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November 24, 2015

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Alton Towers

‘Human error’ caused Alton Towers Smiler ride

The cause of the Alton Towers rollercoaster crash earlier this year has been put down to human error, according to the theme park.

Victoria Balch and Leah Washington had their legs amputated after the crash on 2 June, when the Smiler ride hit an empty carriage in front of it.

An investigation by the park has confirmed that staff misunderstood a shutdown message and wrongly restarted the ride. No technical or mechanical issues were found with the ride itself.

The ride, which has been closed since the crash, will reopen next year with improved safety measures.

“A ride shutdown message was misunderstood by staff at the ride,” an Alton Towers spokeswoman said.

“This led to a decision to manually restart the ride, overriding the control system without appropriate safety protocols being followed correctly.”

A total of 16 people were injured when the carriage they were in collided with an empty one that had come to a halt ahead of them.

Merlin Entertainment, which owns Alton Towers, previously said all 16 would receive compensation.

The Health and Safety Executive said its own investigation was “still ongoing”.

Alton Towers said it had followed “standard HR procedures and taken the appropriate action” when dealing with the staff whose errors caused the crash.

A spokeswoman said: “The outcome of this however remains a private matter between us and any individual concerned.”

“We are confident that lessons have been learned and that appropriate action has been taken to address all the issues raised by our investigation.”

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Ian Pemberton
Ian Pemberton
4 years ago

I sincerely hope that more lessons have been learnt from this accident than are apparently being reported. Unfortunately, it appears to be yet another high profile accident where underlying lessons do not seem to have been learnt. To attribute this accident to human error is a classic example of attaching the cause to the last triggering action in what will have been a long line of root causes.

Richard Chalkley
Richard Chalkley
4 years ago

Once again, the Human lands up in the firing line. Systems should be designed to be error intolerant. If a human is capable of making the error in the first place, the system is usually at fault. In all the accident investigations that I have conducted over the years, I have only found one case of an actual, deliberate violation causing the incident. Every other incident or accident can be tracked back to systemic and management failures in the organisation or design flaws in the equipment or plant. ‘Human Error’ should be the start of the investigation, not the end… Read more »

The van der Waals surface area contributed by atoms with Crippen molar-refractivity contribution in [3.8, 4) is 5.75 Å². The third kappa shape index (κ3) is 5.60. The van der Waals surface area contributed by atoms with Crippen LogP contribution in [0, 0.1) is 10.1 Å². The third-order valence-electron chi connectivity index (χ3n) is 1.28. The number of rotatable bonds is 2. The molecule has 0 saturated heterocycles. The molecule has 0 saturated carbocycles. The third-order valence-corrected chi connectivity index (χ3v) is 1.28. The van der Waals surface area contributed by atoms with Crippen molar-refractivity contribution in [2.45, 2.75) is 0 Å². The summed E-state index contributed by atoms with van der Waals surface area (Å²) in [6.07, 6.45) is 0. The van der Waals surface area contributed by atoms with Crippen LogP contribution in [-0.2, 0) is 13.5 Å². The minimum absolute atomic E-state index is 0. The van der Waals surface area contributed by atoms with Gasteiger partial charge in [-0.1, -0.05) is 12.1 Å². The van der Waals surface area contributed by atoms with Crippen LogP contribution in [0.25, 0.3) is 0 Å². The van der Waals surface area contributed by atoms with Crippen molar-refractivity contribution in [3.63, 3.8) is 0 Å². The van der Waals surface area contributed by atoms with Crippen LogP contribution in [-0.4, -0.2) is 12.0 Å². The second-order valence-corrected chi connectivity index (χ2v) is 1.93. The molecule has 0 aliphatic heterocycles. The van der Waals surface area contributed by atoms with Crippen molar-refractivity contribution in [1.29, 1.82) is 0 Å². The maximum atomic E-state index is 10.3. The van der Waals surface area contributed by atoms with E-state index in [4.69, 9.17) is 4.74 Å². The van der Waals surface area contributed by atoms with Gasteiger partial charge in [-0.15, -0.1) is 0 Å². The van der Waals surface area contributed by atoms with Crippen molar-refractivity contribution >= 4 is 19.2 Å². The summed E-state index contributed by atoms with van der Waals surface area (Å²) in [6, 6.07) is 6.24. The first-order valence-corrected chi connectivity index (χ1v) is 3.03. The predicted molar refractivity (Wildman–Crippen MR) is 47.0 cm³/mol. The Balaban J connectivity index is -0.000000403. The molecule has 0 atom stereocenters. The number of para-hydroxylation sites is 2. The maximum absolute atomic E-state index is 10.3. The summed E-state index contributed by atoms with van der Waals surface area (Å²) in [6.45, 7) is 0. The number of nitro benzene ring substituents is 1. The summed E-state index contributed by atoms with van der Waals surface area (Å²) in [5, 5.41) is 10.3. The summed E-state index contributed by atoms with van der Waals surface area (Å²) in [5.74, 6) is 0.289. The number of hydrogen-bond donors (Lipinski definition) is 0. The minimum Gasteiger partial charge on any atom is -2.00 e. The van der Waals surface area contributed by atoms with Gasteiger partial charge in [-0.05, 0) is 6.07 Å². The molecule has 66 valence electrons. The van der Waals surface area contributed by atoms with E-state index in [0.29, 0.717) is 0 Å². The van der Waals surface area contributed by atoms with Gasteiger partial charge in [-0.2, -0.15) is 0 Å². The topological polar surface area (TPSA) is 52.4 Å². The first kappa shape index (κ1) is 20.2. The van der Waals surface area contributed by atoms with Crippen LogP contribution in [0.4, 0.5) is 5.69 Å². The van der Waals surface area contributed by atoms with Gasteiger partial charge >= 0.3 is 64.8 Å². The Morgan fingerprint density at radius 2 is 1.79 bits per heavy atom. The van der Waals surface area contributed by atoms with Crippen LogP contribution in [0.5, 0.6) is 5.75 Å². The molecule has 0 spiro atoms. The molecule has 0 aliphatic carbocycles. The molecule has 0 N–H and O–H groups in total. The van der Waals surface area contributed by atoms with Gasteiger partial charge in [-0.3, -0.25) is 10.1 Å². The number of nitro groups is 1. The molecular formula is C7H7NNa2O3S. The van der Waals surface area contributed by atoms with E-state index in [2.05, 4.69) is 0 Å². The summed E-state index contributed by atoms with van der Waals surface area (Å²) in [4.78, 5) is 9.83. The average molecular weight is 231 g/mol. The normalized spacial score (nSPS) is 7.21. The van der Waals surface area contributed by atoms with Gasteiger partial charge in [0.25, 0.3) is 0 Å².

Gillian Somerville
Gillian Somerville
4 years ago

I totally agree with Richard – human error is the beginning no the end of the investigation. By stating this the company shows a lack of knowledge around system safety. As some of the other respondents have said a system needs to be designed in a way that does not allow a manual override to take place without other controls in place – both technical and human

Phil Madkins AIIRSM, AIEMA
Phil Madkins AIIRSM, AIEMA
4 years ago

It should not be possible for the operator to override the control system it should be fool proof, was an override key left in control panel or override code given to the operator of the ride? Stop blaming the operator and find the real reason why this accident occurred! This is clearly a management or design flaw in the safety system of the equipment and let’s hope the HSE investigation identifies the real root cause of the accident.

Dave Sparrow
Dave Sparrow
4 years ago

Of course they’ve followed (their own) “standard HR procedures and taken the appropriate action”. Let’s put the blame on the low paid, untrained staff why don’t we. My son worked there while at Uni. Alton Towers undertake a huge push at the beginning of the term to recruit inexperienced students to work part time. Furthermore, they limit the time that individual can work and are prevented from returning next season. Presumably this is for employment / financial reasons. Surely it makes more sense to employ experienced (competent) staff even if it is only casual work. If his experience is anything… Read more »

K Short
K Short
4 years ago

It seems that the operators are lacking in the skills to investigate and have an old fashioned “blame culture”. It is very worrying that the comments from Alton Towers says everybody will get compensation and action has been taken for the individual responsible. My first question would be how did the empty carriage become stranded in the middle of the ride in the first place? to say there is no equipment error is clearly apportioning blame;. as for training you have 3 options, retrain to the same standard that has already failed, accept the person is responsible and say that… Read more »